On the 27th November 2010, Dan Carter made rugby history as a penalty from halfway took him past Jonny Wilkinson’s record of 1, 178 international test points, confirming him as one of the greatest players in its history and arguably its greatest ever fly half. The man he surpassed is another considered to be one of England and rugby’s finest players.
But what exactly defines a great player, a legend of the game, a sporting icon? What is it that separates these men from the merely very good, ensuring that they will be revered long after their careers have finished? In the case of David Campese, the Australian winger who won 101 caps for his country, it was his unrivalled technical ability. In the case of England’s world cup winning captain Martin Johnson, his leadership prowess has booked his place in rugby’s hall of fame.
Wilkinson has laid significant claim to join this list, and just a brief glance at his career lends weight to his case. The man who put his career on the line for the World Cup certainly has the credentials: 80 caps at the time of writing, a record England points total, six caps for the British and Irish Lions, 2003 IRB player of the year, with many more accolades to his name.
But are caps, points and awards enough to make Wilkinson ‘great’? In my mind, the difference between these players and the ‘very good’ is something not entirely quantifiable. Great players have the ability to affect others around them, as well as impressing personally. Martin Johnson was not the most technically gifted of players, but his presence on the field lifted those around him to higher levels. It is this capacity that separates the very best players from those with similar records to their name, and it is this that Wilkinson may lack.
Commentators past and present have stated that Wilkinson does in fact possess this rare talent, and have used it to press his claims for inclusion even when he has been short of form. Then again, the majority is not always right. It has been said that Wilkinson was reliant on Matt Dawson and Will Greenwood to tell him what to do, and heavily influenced his key decisions. It is also the case that Wilkinson has always been successful when in a successful team, and while I readily admit this would naturally be the case for the vast majority of players, it is his years at Newcastle Falcons that interest me most. During the 2000s Newcastle struggled to make an impact on the Premiership, and were potential relegation candidates seemingly every year. Surely having world cup winning Jonny Wilkinson on their books would have seen them fare better. Rugby is in all aspects a team game, but great players, such as Wilkinson, are known to lift their teammates to higher levels and better performances. Compare this section of Jonny’s career with his times with England and most recently Toulon, and it does seem that he, despite his obvious talents, performs best when directed by others.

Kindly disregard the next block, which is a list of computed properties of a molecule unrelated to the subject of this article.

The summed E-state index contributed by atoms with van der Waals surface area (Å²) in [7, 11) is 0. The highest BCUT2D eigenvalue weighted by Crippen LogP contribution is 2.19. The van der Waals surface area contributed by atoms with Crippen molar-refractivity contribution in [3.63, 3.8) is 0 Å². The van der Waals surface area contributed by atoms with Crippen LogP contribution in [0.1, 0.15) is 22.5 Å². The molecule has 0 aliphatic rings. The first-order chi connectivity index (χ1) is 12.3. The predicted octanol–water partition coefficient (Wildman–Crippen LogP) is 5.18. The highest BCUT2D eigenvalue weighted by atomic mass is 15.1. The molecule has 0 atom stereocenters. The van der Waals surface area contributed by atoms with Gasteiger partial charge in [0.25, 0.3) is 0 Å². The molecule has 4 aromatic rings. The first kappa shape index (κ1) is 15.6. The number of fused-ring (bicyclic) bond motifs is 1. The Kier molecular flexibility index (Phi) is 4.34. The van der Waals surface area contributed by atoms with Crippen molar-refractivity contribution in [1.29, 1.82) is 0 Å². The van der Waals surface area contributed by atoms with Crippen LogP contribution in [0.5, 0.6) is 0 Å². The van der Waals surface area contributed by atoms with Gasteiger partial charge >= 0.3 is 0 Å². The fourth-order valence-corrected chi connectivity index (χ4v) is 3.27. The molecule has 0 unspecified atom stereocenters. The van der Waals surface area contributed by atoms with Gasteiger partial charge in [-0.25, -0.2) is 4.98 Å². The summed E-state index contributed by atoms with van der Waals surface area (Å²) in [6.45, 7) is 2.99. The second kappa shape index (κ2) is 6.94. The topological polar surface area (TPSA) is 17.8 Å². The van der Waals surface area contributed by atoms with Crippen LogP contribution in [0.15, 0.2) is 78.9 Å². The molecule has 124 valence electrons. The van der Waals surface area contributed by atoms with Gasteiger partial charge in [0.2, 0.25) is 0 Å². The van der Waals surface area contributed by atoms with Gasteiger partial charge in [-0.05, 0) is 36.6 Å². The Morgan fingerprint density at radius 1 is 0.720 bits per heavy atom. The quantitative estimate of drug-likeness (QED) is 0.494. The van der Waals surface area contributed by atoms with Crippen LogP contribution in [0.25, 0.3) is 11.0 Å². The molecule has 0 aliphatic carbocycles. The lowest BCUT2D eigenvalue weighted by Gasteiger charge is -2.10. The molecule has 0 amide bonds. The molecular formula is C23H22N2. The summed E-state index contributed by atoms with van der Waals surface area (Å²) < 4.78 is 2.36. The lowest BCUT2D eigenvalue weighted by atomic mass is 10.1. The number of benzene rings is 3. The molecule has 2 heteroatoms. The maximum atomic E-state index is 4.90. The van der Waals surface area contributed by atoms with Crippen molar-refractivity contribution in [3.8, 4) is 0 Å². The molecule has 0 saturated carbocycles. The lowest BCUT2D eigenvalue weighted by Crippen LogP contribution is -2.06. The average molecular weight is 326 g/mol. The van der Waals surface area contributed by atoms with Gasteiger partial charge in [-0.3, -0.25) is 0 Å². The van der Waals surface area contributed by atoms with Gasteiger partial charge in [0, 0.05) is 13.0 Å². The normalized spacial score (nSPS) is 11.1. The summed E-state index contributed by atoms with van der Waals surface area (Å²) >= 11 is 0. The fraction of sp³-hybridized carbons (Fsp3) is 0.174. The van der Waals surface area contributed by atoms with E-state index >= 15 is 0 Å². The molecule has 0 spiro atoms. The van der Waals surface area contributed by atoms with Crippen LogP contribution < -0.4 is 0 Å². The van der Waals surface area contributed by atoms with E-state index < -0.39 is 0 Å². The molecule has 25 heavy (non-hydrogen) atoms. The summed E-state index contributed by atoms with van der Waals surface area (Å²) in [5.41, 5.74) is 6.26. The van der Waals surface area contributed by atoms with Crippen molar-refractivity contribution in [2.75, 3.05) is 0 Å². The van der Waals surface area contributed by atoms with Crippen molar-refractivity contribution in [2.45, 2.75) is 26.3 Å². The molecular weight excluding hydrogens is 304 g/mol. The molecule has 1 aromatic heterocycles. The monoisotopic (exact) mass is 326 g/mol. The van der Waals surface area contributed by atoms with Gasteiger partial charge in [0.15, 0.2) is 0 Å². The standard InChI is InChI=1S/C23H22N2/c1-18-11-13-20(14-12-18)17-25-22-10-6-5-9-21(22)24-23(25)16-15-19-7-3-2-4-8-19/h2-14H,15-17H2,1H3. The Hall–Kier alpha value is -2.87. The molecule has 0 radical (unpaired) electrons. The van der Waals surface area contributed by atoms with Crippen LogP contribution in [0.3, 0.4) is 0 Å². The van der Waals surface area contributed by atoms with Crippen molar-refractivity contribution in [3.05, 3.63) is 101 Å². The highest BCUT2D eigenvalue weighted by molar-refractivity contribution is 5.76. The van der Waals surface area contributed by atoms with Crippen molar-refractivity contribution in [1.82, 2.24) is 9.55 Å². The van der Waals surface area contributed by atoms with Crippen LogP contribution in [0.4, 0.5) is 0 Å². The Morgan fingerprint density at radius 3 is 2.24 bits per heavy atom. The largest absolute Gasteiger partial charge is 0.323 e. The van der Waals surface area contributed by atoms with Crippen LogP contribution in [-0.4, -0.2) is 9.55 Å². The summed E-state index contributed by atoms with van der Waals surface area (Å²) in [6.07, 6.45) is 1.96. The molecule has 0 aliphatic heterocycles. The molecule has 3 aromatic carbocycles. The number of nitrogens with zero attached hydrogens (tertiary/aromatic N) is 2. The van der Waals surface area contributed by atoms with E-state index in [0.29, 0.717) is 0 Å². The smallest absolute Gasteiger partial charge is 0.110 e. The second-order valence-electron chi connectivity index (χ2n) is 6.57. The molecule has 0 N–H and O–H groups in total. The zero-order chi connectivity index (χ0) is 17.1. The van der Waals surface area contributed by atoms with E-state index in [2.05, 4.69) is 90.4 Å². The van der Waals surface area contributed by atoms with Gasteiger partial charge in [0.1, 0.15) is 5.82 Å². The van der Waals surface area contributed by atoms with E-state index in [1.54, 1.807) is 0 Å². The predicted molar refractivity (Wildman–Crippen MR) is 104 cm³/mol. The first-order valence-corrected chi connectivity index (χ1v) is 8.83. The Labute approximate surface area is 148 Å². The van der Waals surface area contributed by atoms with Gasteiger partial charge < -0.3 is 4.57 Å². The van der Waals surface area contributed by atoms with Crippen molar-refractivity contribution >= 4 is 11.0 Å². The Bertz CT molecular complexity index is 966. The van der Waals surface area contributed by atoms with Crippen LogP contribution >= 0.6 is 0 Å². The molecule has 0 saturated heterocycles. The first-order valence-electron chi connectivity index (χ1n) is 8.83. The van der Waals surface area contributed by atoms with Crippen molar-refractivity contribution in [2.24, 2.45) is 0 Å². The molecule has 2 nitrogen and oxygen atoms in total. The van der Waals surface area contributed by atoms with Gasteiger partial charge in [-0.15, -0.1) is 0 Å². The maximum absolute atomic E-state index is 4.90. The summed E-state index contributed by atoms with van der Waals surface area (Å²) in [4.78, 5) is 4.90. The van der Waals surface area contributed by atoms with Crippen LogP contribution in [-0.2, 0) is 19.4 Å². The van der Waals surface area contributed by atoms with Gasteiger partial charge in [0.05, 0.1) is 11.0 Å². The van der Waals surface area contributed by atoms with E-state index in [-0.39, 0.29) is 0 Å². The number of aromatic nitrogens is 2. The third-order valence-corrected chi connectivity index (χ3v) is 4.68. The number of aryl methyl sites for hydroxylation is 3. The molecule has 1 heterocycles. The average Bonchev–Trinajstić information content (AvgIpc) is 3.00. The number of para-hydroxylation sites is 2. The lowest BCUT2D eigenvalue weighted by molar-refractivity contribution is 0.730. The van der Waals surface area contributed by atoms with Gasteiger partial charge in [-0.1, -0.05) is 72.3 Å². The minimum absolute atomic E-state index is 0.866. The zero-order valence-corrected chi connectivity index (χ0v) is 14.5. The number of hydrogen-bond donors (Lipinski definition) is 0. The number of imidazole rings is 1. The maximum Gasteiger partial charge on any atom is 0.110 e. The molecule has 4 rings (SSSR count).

If Wilkinson does not have the rare ability to lift others around him, can he be truly considered a great of the game, someone to walk in the same company as the likes of Johnson and Campese? His natural talents and records are such that he will be revered by the English public for the foreseeable future, but this is arguably a pedestal he does not deserve, and should be reserved for someone to truly capture his nation’s hearts.